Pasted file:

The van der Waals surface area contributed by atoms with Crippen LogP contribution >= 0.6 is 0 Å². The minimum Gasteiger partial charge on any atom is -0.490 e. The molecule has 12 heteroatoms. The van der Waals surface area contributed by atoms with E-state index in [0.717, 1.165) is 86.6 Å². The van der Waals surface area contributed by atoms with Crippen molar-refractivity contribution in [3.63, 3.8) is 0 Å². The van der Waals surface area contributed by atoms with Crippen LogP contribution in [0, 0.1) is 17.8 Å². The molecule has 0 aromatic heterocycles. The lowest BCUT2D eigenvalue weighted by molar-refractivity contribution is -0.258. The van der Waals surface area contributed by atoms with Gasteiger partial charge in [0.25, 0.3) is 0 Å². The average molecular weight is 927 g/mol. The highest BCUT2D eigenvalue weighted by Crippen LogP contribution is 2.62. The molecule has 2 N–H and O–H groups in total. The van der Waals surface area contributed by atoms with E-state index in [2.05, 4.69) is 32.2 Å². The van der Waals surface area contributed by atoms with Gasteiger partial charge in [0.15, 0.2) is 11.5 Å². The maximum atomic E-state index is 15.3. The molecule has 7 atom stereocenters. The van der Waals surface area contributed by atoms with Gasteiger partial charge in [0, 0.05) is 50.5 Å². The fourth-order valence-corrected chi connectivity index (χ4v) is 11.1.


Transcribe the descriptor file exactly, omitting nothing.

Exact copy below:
The van der Waals surface area contributed by atoms with Crippen LogP contribution >= 0.6 is 0 Å². The minimum Gasteiger partial charge on any atom is -0.490 e. The molecule has 12 heteroatoms. The van der Waals surface area contributed by atoms with E-state index in [0.717, 1.165) is 86.6 Å². The van der Waals surface area contributed by atoms with Crippen molar-refractivity contribution in [3.63, 3.8) is 0 Å². The van der Waals surface area contributed by atoms with Crippen LogP contribution in [0, 0.1) is 17.8 Å². The molecule has 0 aromatic heterocycles. The lowest BCUT2D eigenvalue weighted by molar-refractivity contribution is -0.258. The van der Waals surface area contributed by atoms with Gasteiger partial charge in [0.25, 0.3) is 0 Å². The average molecular weight is 927 g/mol. The highest BCUT2D eigenvalue weighted by Crippen LogP contribution is 2.62. The molecule has 2 N–H and O–H groups in total. The van der Waals surface area contributed by atoms with E-state index in [2.05, 4.69) is 32.2 Å². The van der Waals surface area contributed by atoms with Gasteiger partial charge in [0.15, 0.2) is 11.5 Å². The maximum atomic E-state index is 15.3. The molecule has 7 atom stereocenters. The van der Waals surface area contributed by atoms with Gasteiger partial charge in [0, 0.05) is 50.5 Å². The fourth-order valence-corrected chi connectivity index (χ4v) is 11.1.